“The jury could properly have rejected every word [the respondent] said as a lie. But that would, with the exception of his explanation of the scratches on his face, have done nothing to advance the Crown case. Conclusions that he had lied in that regard and that he had taken steps to dispose of his wife’s body were properly to be taken into account, as evidence of a consciousness of guilt, in the context of all the evidence in the case. But the lies, or the lies taken in combination with the disposal of the body, would not enable the jury to draw an inference of intent to kill or do grievous bodily harm if there were, after consideration of all the evidence, equally open a possibility that all of that conduct was engaged in through a consciousness of a lesser offence; in this case, manslaughter.”
- The Court of Appeal went on to hold that the evidence of the respondent’s post-offence conduct, including his lies, was indeed “intractably neutral” as to whether his wife’s homicide was intended or not and that there was a reasonable hypothesis consistent with innocence of murder which the jury could not, acting reasonably, reject. Their Honours explained:
“[W]hile findings that [the respondent] lied about the cause of his facial injuries and had endeavoured to conceal his wife’s body should not be separated out from the other evidence in considering their effect, the difficulty is that, viewed in that way, the post-offence conduct evidence nonetheless remained neutral on the issue of intent. To put it another way, there remained in this case a reasonable hypothesis consistent with innocence of murder: that there was a physical confrontation between [the respondent] and his wife in which he delivered a blow which killed her (for example, by the effects of a fall hitting her head against a hard surface) without intending to cause serious harm; and, in a state of panic and knowing that he had unlawfully killed her, he took her body to Kholo Creek in the hope that it would be washed away, while lying about the causes of the marks on his face which suggested conflict.”
The Crown’s submissions
- The Crown submitted that the trial was conducted by both prosecution and defence as a case of murder or nothing. The Crown submitted that, although manslaughter was left to the jury because the prosecution bore the onus of proving intent to kill or cause grievous bodily harm, no factual hypotheses relating to a possible verdict of manslaughter by the respondent rather than murder by him were raised by the defence. In particular, there was no evidence to support the hypothesis of “a blow” or “a fall hitting her head against a hard surface” in the course of an altercation between the respondent and the deceased; indeed, the respondent’s evidence excluded that possibility. It was said that the absence of an evidentiary foundation for the factual hypothesis posed by the Court of Appeal meant that it was incapable of constituting a reasonable hypothesis which might have caused the jury to entertain a doubt as to whether the killing had been accompanied by an intent to kill or cause grievous bodily harm.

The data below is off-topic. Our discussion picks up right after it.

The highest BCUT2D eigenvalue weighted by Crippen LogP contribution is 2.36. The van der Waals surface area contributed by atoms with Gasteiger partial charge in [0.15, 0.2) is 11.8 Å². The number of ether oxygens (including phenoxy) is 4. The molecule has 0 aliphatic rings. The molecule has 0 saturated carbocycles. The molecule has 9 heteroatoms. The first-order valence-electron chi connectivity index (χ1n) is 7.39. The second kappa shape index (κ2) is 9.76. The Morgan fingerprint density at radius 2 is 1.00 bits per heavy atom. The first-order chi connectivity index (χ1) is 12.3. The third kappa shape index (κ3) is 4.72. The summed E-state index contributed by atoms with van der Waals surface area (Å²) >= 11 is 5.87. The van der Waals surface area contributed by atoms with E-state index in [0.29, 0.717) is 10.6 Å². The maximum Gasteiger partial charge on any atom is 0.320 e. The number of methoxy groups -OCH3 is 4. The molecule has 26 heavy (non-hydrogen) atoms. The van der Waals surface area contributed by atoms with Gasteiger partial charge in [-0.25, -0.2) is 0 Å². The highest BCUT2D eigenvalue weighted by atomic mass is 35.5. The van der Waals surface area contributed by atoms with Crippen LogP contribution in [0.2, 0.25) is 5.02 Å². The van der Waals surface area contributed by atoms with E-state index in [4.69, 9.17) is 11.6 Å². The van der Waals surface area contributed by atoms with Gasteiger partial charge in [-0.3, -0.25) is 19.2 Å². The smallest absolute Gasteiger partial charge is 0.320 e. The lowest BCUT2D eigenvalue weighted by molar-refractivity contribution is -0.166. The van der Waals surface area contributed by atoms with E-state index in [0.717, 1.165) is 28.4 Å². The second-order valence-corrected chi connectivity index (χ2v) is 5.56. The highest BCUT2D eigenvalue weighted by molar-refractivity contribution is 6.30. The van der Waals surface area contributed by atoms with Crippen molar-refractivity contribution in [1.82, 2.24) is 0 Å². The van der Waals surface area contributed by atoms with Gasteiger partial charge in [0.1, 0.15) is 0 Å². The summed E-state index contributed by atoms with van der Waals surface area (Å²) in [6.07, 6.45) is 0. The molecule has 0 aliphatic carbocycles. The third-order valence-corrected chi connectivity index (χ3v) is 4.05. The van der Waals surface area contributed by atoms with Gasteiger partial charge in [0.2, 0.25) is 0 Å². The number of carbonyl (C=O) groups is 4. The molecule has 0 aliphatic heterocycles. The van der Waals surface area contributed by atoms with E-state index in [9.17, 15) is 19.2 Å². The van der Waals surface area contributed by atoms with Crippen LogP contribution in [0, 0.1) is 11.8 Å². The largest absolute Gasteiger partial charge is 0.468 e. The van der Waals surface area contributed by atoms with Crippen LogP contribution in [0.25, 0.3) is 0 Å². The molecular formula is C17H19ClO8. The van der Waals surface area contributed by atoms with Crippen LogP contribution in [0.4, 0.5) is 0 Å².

- The Crown also argued that the evidence of the relationship between the respondent, Ms McHugh and his wife, and the possible imminent meeting between Ms McHugh and his wife at the real estate conference, together with Ms McHugh’s demands to decide whether to leave his wife, and his wife’s recriminations in the course of her “venting and grilling” on the evening of 19 April, was evidence from which a jury might reasonably infer the formation of an intention to kill or to cause grievous bodily harm at the time on the night of 19 April 2012 when the respondent killed his wife.
- The Crown argued further that the respondent’s post-offence conduct, including his lies, was capable of giving rise to an inference of guilt of murder. On the evidence, the jury could reasonably conclude that, having killed his wife, the respondent immediately engaged in a deliberate and calculated series of actions to shroud his involvement in her death and to deny to police any knowledge of his motive to kill her, and that these post-offence actions were those of a person who had intentionally killed his wife rather than a panicked reaction by a man who had unintentionally caused her death.
The respondent’s submissions
- The respondent submitted that, as the case for murder depended entirely upon circumstantial evidence and the onus of proof of murderous intent was always upon the Crown, the jury could not return a verdict of guilty.
- The respondent submitted that a hypothesis consistent with innocence of murder was open on the evidence. That was the hypothesis identified by the Court of Appeal: a physical confrontation between the respondent and his wife during which he delivered a blow to the wife which killed her without intending to cause serious harm, after which he took the body to Kholo Creek in a state of panic and knowledge that he had unlawfully killed her, in the hope that the body would be washed away.